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Trends Immunol. 2019 Apr;40(4):358-374. doi: 10.1016/ Epub 2019 Mar 1.

Priming Microglia for Innate Immune Memory in the Brain.

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German Center for Neurodegenerative Diseases (DZNE), Tübingen, Germany; Department of Cellular Neurology, Hertie Institute for Clinical Brain Research, University of Tübingen, Tübingen, Germany. Electronic address:
School of Biochemistry and Immunology, Trinity Biomedical Sciences Institute & Trinity College Institute of Neuroscience, Trinity College Dublin, Ireland. Electronic address:


Microglia, the resident macrophages of the brain, are highly plastic and well known to be pre-activated or 'primed' by active inflammatory processes, resulting in amplified responses to a second inflammatory insult. Furthermore, the capacity of microglia to develop 'innate immune memory' (IIM), that is, long-lasting molecular reprogramming, has recently been demonstrated. Depending on the initial stimulus, IIM can either enhance or suppress microglial responses to a delayed, secondary insult. Moreover, both priming and IIM can affect pathological hallmarks of neurological disease in mouse models, which may be consistent with certain clinical observations in patients. Here, we discuss the remarkable capacity of microglia to process inflammatory signals over short and long timeframes and propose new integrated nomenclature for these processes. We also highlight future research avenues, with implications for human brain disease.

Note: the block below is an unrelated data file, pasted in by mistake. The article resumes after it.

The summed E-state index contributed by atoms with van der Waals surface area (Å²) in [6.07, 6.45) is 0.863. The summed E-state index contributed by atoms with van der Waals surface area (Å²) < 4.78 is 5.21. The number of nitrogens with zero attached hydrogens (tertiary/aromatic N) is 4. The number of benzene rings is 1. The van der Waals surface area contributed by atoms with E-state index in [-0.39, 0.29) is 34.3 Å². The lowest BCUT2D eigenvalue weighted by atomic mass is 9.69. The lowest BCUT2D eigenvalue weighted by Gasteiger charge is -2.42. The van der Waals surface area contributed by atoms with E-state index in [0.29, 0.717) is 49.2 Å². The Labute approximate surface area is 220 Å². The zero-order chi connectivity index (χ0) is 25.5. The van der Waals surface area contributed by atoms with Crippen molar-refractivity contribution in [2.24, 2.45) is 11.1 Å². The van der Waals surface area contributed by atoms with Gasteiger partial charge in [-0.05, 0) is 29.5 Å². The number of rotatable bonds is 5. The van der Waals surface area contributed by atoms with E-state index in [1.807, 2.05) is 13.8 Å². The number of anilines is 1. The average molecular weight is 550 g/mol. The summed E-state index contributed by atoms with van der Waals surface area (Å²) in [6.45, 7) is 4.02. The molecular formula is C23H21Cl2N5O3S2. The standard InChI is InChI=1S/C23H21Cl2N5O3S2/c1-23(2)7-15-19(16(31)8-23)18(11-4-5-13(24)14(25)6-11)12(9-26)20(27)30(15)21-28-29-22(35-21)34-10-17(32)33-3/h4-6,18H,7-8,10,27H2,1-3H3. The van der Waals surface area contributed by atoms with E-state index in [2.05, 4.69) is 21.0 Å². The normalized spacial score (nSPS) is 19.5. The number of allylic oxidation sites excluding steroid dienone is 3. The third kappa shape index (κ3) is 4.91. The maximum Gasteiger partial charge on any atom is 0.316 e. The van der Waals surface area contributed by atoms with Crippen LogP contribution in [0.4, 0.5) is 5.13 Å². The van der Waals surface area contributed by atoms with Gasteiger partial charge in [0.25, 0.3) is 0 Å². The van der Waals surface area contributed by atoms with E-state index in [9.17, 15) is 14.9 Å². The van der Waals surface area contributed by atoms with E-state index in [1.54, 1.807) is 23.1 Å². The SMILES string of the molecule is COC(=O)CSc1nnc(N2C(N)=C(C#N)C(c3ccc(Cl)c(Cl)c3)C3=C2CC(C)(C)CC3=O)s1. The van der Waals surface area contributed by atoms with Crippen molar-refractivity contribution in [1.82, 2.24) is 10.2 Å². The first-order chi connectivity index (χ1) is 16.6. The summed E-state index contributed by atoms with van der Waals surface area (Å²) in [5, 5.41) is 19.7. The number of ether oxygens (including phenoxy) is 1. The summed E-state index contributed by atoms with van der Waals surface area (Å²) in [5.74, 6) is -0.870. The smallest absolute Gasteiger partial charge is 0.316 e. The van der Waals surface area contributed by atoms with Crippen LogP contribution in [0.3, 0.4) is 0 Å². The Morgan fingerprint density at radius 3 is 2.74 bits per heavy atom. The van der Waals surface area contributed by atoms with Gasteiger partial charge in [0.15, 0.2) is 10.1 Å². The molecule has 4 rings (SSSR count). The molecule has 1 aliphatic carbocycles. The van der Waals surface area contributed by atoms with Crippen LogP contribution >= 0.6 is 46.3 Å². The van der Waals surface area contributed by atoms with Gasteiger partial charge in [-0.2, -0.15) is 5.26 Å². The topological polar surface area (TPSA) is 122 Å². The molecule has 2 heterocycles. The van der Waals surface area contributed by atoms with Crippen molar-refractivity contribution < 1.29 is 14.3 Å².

desensitisation; innate immune memory; microglia; priming; tolerance; training


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